The coup d'eil, on entering this house of prayer, is rather that of an arsenal than of a church, and this may be said' of many other churches in this capital, for they are more or less .adorned with military trophies taken from various nations of Europe and Asia. Here are to be seen the crimson flags of the Persians, which may be easily distinguished by a silver hand, as large as life, fastened to the end; also many Turkish standards, surmounted by the crescent—large, unsoiled pieces of cloth, for the most part red, and so new and spotless, that they might be sold again to the merchant by the ell, and giving the impression that they were surrendered without any very great struggle. Not so the French colors, which hang near them, and which offer a strong contrast: they are rent in pieces, and to several of the seventeen eagles only a single fragment is attached ; these, with their expanded wings, which had soared in triumph over nearly the whole of continental Europe, look strange enough in the place they now roost in. Among these tattered banners is one of white silk, on which the words " Garde Nationale de Paris" are visible., Here, too, may be seen the long streamers of the wild tribes of the Caucasus, and the silver eagles of Poland; and, lastly, the marshal's baton of Davoust (duke of Auerstadt and prince of Eckmuhl), the " Hamburg Robespierre," whose atrocities will be remembered as long as a stone of that city exists under its present name. This trophy, which is kept in a glass case, was taken in the disastrous retreat of 1812 ; it is said to have been lost in the wild confusion that everywhere prevailed, and was afterward picked up by some straggling Cossack. Keys of many German, French, and Netherland towns, before whose gates a Russian trumpet has blown in triumph, also grace the pillars of this cathedral; among them are those of Hamburg, Leipsic, Dresden, Rheims, Breda, and Utrecht—in all twenty-eight pair. To a protestant, these trophies, and the tawdry paintings, gilding, and jewelry, completely destroy all ideas of a devotional character. As the members of the Greek religion pray standing, the interior of their churches is always devoid of pew, bench, or chair; but there is in every church a place set apart for the emperor to stand in, which is raised above the floor, and usually covered with a canopy, or small dome. An exception is, we believe, made in favor of the present empress, on account of ill health.

The Isaac church can not fail to excite the admiration of those who appreciate grand proportions, a simple but lofty style of architecture, and noble porticoes. The situation also is highly suitable, for it stands in one of the largest open squares in the capital, surrounded by its finest buildings and monuments, and furnishes some idea of what Russian quarries, Russian mines and workmen, and a French architect, Monsieur Montfer-rand, can produce. Nothing can exceed the simplicity of the model: no ornament meets the eye; the architect has left all to the impression to be produced by its stupendous proportions. The original design of the cathedral at Cologne is said to be on a much smaller scale; the transept alone is a building of great magnitude.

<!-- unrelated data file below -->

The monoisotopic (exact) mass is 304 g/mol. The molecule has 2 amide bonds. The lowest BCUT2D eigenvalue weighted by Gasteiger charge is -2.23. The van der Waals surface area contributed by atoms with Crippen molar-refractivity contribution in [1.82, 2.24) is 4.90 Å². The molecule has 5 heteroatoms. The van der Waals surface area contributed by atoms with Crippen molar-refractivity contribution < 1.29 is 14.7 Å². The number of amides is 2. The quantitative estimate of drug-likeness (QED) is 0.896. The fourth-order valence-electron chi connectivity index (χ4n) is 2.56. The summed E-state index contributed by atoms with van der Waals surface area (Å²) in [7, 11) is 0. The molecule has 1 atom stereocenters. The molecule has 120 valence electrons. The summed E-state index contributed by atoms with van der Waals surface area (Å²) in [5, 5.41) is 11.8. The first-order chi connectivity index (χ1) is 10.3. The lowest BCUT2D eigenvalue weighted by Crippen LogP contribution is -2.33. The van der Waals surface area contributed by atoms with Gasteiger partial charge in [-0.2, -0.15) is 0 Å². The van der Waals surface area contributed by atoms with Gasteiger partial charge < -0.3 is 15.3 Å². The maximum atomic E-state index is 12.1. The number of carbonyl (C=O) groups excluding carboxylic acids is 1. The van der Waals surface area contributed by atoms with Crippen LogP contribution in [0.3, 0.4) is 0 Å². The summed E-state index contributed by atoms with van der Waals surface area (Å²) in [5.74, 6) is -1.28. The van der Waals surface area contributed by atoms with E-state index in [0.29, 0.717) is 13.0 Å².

On the spot where the Isaac church stands, the Russians have been at work upon a place of worship for the last century. The original one was constructed of wood, but this was subsequently destroyed, and the great Catherine commenced another, which she intended to face with marble, and which, like many other of her undertakings, was never finished. The emperor Paul continued the building, but in brick. This half-and-half edifice vanished, however, in its turn; and under Nicholas the present magnificent structure has been erected—such a one as will scarcely find so splendid a successor. To make a firm foundation, a whole forest of piles was sunk in the swampy soil, at a cost of a million of dollars! The present building is, as usual, in the form of a Greek cross, of four equal sides, and each of the four grand entrances is approached from the level of the place by three broad flights of steps, each whole flight being composed of one entire piece of granite, formed out of masses of rock brought from Finland. These steps lead from the four sides of the building to the four chief entrances, each of which has a superb peristyle. The pillars of these peristyles are sixty feet high, and have a diameter of seven feet, all magnificent round and highly-polished granite monoliths, from Finland, buried for centuries in its swamps, till brought to light by the triumphant power of Russia. They are crowned with Corinthian capitals of bronze, and support the enormous beam of a frieze formed of six fire-polished blocks: Over the peristyles, and at twice their height, rises the chief and central cupola, higher than it is wide, in the Byzantine proportion. It is supported also by thirty pillars of smoothly-polished granite, which, although gigantic in themselves, look small compared to those below. The cupola is covered with copper, overlaid with gold, and glitters like the sun over a mountain. Prom its centre rises a small, elegant rotunda, a miniature repetition of the whole, looking like a chapel on the mountain-top. The whole edifice is surrounded by the crowning and far-seen golden cross. Four smaller cupolas, resembling the greater in every particular, stand around, like children round a mother, and complete the harmony visible in every part.